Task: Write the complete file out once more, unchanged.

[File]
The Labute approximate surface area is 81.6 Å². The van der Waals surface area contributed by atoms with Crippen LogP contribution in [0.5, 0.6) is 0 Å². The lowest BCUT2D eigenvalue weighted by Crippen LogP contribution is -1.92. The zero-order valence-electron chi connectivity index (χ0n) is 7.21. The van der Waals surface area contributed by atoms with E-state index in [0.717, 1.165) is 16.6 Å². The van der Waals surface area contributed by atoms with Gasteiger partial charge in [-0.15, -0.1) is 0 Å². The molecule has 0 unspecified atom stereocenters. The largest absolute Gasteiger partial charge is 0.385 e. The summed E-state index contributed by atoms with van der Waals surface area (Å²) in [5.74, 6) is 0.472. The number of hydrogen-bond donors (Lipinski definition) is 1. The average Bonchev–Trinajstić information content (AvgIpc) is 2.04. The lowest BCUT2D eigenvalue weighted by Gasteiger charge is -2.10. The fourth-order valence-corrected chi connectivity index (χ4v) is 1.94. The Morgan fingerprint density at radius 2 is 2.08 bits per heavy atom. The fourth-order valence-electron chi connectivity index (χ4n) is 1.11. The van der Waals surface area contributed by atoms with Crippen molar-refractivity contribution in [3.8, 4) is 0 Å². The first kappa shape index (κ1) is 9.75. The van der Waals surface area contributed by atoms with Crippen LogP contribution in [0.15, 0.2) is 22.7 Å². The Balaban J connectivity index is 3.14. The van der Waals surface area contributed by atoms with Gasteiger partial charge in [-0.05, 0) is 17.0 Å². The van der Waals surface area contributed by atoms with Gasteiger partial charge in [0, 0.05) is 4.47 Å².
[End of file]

The Labute approximate surface area is 81.6 Å². The van der Waals surface area contributed by atoms with Crippen LogP contribution in [0.5, 0.6) is 0 Å². The lowest BCUT2D eigenvalue weighted by Crippen LogP contribution is -1.92. The zero-order valence-electron chi connectivity index (χ0n) is 7.21. The van der Waals surface area contributed by atoms with E-state index in [0.717, 1.165) is 16.6 Å². The van der Waals surface area contributed by atoms with Gasteiger partial charge in [-0.15, -0.1) is 0 Å². The molecule has 0 unspecified atom stereocenters. The largest absolute Gasteiger partial charge is 0.385 e. The summed E-state index contributed by atoms with van der Waals surface area (Å²) in [5.74, 6) is 0.472. The number of hydrogen-bond donors (Lipinski definition) is 1. The average Bonchev–Trinajstić information content (AvgIpc) is 2.04. The lowest BCUT2D eigenvalue weighted by Gasteiger charge is -2.10. The fourth-order valence-corrected chi connectivity index (χ4v) is 1.94. The Morgan fingerprint density at radius 2 is 2.08 bits per heavy atom. The fourth-order valence-electron chi connectivity index (χ4n) is 1.11. The van der Waals surface area contributed by atoms with Crippen molar-refractivity contribution in [3.8, 4) is 0 Å². The first kappa shape index (κ1) is 9.75. The van der Waals surface area contributed by atoms with Crippen LogP contribution in [0.15, 0.2) is 22.7 Å². The Balaban J connectivity index is 3.14. The van der Waals surface area contributed by atoms with Gasteiger partial charge in [-0.05, 0) is 17.0 Å². The van der Waals surface area contributed by atoms with Gasteiger partial charge in [0, 0.05) is 4.47 Å².